Somehow it seems appropriate to share this at CFI.
Considering all the things written about Trump, Ken does a great job of summarizing why Trump is frightening and dangerous.
Parts of Ken’s talk could just as easily fit under the Humanism heading.
In any event, here it.
Seems something worth discussing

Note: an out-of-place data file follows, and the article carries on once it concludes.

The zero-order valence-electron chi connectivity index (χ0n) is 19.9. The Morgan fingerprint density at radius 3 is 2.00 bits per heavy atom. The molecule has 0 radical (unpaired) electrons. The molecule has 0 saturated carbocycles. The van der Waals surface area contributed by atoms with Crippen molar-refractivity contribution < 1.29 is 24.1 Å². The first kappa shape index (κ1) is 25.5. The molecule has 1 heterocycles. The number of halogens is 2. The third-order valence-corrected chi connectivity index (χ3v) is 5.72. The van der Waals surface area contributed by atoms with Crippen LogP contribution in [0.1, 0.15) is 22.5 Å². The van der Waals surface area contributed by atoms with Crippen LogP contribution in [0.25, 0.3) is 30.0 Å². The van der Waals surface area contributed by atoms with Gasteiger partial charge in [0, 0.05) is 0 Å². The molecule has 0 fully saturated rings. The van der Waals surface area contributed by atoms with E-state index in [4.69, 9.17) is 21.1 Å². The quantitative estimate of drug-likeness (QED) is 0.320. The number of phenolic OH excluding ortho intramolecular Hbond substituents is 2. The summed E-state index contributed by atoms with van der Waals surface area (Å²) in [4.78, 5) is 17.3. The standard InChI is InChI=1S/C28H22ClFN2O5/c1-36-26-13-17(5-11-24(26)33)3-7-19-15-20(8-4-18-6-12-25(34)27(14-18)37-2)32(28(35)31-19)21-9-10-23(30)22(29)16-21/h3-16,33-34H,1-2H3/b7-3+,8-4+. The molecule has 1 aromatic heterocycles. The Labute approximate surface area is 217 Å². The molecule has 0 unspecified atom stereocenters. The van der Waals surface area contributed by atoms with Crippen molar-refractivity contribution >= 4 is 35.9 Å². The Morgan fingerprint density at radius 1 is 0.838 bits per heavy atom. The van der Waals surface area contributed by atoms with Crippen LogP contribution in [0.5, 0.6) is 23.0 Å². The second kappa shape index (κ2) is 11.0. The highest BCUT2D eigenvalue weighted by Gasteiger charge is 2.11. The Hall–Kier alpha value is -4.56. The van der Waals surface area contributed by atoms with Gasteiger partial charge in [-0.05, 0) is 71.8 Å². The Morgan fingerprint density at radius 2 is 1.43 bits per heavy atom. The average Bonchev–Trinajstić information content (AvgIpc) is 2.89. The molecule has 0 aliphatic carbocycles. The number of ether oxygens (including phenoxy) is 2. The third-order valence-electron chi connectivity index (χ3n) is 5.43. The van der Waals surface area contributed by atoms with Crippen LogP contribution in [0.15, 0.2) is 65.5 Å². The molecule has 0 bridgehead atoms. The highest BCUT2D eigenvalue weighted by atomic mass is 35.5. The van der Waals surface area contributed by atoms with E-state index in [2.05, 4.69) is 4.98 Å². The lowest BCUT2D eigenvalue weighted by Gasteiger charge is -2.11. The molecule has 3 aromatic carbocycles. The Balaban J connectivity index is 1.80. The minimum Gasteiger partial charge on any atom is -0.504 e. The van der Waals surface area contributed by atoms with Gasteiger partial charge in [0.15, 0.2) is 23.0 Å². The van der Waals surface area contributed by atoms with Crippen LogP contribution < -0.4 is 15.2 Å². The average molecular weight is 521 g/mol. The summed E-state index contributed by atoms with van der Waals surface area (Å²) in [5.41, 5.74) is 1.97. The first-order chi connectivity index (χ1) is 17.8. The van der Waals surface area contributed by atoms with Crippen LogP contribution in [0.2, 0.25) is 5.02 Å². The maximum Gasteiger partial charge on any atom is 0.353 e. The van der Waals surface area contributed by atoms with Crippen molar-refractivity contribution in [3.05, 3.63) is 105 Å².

Ken Burns Commencement Speech at Stanford University - June 12th, 2016 https://www.youtube.com/watch?v=Wndp6gR7-1o Prepared text of the 2016 Stanford Commencement address by Ken Burns Following is the text of the address by Ken Burns, historical documentary filmmaker, as prepared for delivery at Stanford University’s 125th Commencement on June 12, 2016. http://news.stanford.edu/2016/06/12/prepared-text-2016-stanford-commencement-address-ken-burns/President Hennessy, members of the Board of Trustees, distinguished faculty and staff, proud and relieved parents, calm and serene grandparents, distracted but secretly pleased siblings, ladies and gentlemen, graduating students of the Class of 2016, good morning. I am deeply honored and privileged that you have asked me here to say a few words at so momentous an occasion, that you might find what I have to say worthy of your attention on so important a day, especially one with such historical significance. One hundred and twenty-five years. Wow. Thank you, too, for that generous introduction, President Hennessy. I always feel compelled, though, to inoculate myself against such praise by remembering that I have on my refrigerator at home an old and now faded cartoon, which shows two men standing in hell, the flames licking up around them. One guy says to the other, “Apparently my over 200 screen credits didn’t mean a damn thing." They don’t, of course; there is much more meaning in your accomplishments, which we memorialize today. I am in the business of memorializing – of history. It is not always a popular subject on college campuses today, particularly when, at times, it may seem to some an anachronistic and irrelevant pursuit, particularly with the ferocious urgency this moment seems to exert on us. It is my job, however, to remind people – with story, memory, anecdote and feeling – of the power our past also exerts, to help us better understand what’s going on now. It is my job to try to discern patterns and themes from history to enable us to interpret our dizzying, and sometimes dismaying, present. For nearly 40 years now, I have diligently practiced and rigorously maintained a conscious neutrality in my work, avoiding the advocacy of many of my colleagues, trying to speak to all of my fellow citizens. Over those decades of historical documentary filmmaking, I have also come to the realization that history is not a fixed thing, a collection of precise dates, facts and events that add up to a quantifiable, certain, confidently known truth. History is a mysterious and malleable thing, constantly changing, not just as new information emerges, but as our own interests, emotions and inclinations change. Each generation rediscovers and reexamines that part of its past that gives its present new meaning, new possibility and new power. The question becomes for us now – for you especially – what will we choose as our inspiration? Which distant events and long dead figures will provide us with the greatest help, the most coherent context and the wisdom to go forward? This is in part an existential question. None of us gets out of here alive. An exception will not be made in your case and you’ll live forever. You can’t actually design your life. (If you want to make God laugh, the saying goes, tell her your plans.) The hard times and vicissitudes of life will ultimately visit everyone. You will also come to realize that you are less defined by the good things that happen to you, your moments of happiness and apparent control, than you are by those misfortunes and unexpected challenges that, in fact, shape you more definitively, and help to solidify your true character – the measure of any human value. You, especially, know that the conversation that comes out of tragedy and injustice needs to be encouraged, emphasis on courage. It is through those conversations that we make progress. A mentor of mine, the journalist Tom Brokaw, recently said to me, “What we learn is more important than what we set out to do." It’s tough out there, but so beautiful, too. And history – memory – can prepare you. I have a searing memory of the summer of 1962, when I was almost 9, joining our family dinner on a hot, sweltering day in a tract house in a development in Newark, Delaware, and seeing my mother crying. She had just learned, and my brother and I had just been told, that she would be dead of cancer within six months. But that’s not what was causing her tears. Our inadequate health insurance had practically bankrupted us, and our neighbors – equally struggling working people – had taken up a collection and presented my parents with six crisp $20 bills – $120 in total – enough to keep us solvent for more than a month. In that moment, I understood something about community and courage, about constant struggle and little victories. That hot June evening was a victory. And I have spent my entire professional life trying to resurrect small moments within the larger sweep of American history, trying to find our better angels in the most difficult of circumstances, trying to wake the dead, to hear their stories. But how do we keep that realization of our own inevitable mortality from paralyzing us with fear? And how do we also keep our usual denial of this fact from depriving our lives and our actions of real meaning, of real purpose? This is our great human challenge, your challenge. This is where history can help. The past often offers an illuminating and clear-headed perspective from which to observe and reconcile the passions of the present moment, just when they threaten to overwhelm us. The history we know, the stories we tell ourselves, relieve that existential anxiety, allow us to live beyond our fleeting lifespans, and permit us to value and love and distinguish what is important. And the practice of history, both personal and professional, becomes a kind of conscience for us. As a filmmaker, as a historian, as an American, I have been drawn continually to the life and example and words of Abraham Lincoln. He seems to get us better than we get ourselves. One hundred and fifty-eight years ago, in mid-June of 1858, Abraham Lincoln, running in what would be a failed bid for the United States Senate, at a time of bitter partisanship in our national politics, almost entirely over the issue of slavery, spoke to the Republican State Convention in the Illinois Statehouse in Springfield. His political party was brand new, born barely four years before with one single purpose in mind: to end the intolerable hypocrisy of chattel slavery that still existed in a country promoting certain unalienable rights to itself and the world. He said, “A house divided against itself cannot stand." Four and half years later, he was president, presiding over a country in the midst of the worst crisis in American history, our Civil War, giving his Annual Message to Congress, what we now call the State of the Union. The state of the Union was not good. His house was divided. But he also saw the larger picture. “The dogmas of the quiet past are inadequate to the stormy present. The occasion is piled high with difficulty, and we must rise – with the occasion. As our case is new, so we must think anew, and act anew. We must disenthrall ourselves, and then we shall save our country." And then he went on: “Fellow citizens, we cannot escape history. … The fiery trial through which we pass will light us down, in honor or dishonor, to the latest generation. We say we are for Union. The world will not forget that we say this. We know how to save the Union. … In giving freedom to the slave, we assure freedom to the free – honorable alike in what we give, and what we preserve. We shall nobly save, or meanly lose, the last best hope of earth." You are the latest generation he was metaphorically speaking about, and you are, whether you are yet aware of it or not, charged with saving our Union. The stakes are slightly different than the ones Lincoln faced – there is not yet armed rebellion – but they are just as high. And before you go out and try to live and shape the rest of your life, you are required now to rise, as Lincoln implored us, with the occasion. You know, it is terribly fashionable these days to criticize the United States government, the institution Lincoln was trying to save, to blame it for all the ills known to humankind, and, my goodness, ladies and gentlemen, it has made more than its fair share of catastrophic mistakes. But you would be hard pressed to find – in all of human history – a greater force for good. From our Declaration of Independence to our Constitution and Bill of Rights; from Lincoln’s Emancipation Proclamation and the Thirteenth, Fourteenth, Fifteenth and Nineteenth Amendments to the Land Grant College and Homestead Acts; from the transcontinental railroad and our national parks to child labor laws, Social Security and the National Labor Relations Act; from the GI Bill and the interstate highway system to putting a man on the moon and the Affordable Care Act, the United States government has been the author of many of the best aspects of our public and personal lives. But if you tune in to politics, if you listen to the rhetoric of this election cycle, you are made painfully aware that everything is going to hell in a handbasket and the chief culprit is our evil government. Part of the reason this kind of criticism sticks is because we live in an age of social media where we are constantly assured that we are all independent free agents. But that free agency is essentially unconnected to real community, divorced from civic engagement, duped into believing in our own lonely primacy by a sophisticated media culture that requires you – no, desperately needs you – to live in an all-consuming disposable present, wearing the right blue jeans, driving the right car, carrying the right handbag, eating at all the right places, blissfully unaware of the historical tides that have brought us to this moment, blissfully uninterested in where those tides might take us. Our spurious sovereignty is reinforced and perpetually underscored to our obvious and great comfort, but this kind of existence actually ingrains in us a stultifying sameness that rewards conformity (not courage), ignorance and anti-intellectualism (not critical thinking). This wouldn’t be so bad if we were just wasting our own lives, but this year our political future depends on it. And there comes a time when I – and you – can no longer remain neutral, silent. We must speak up – and speak out. ...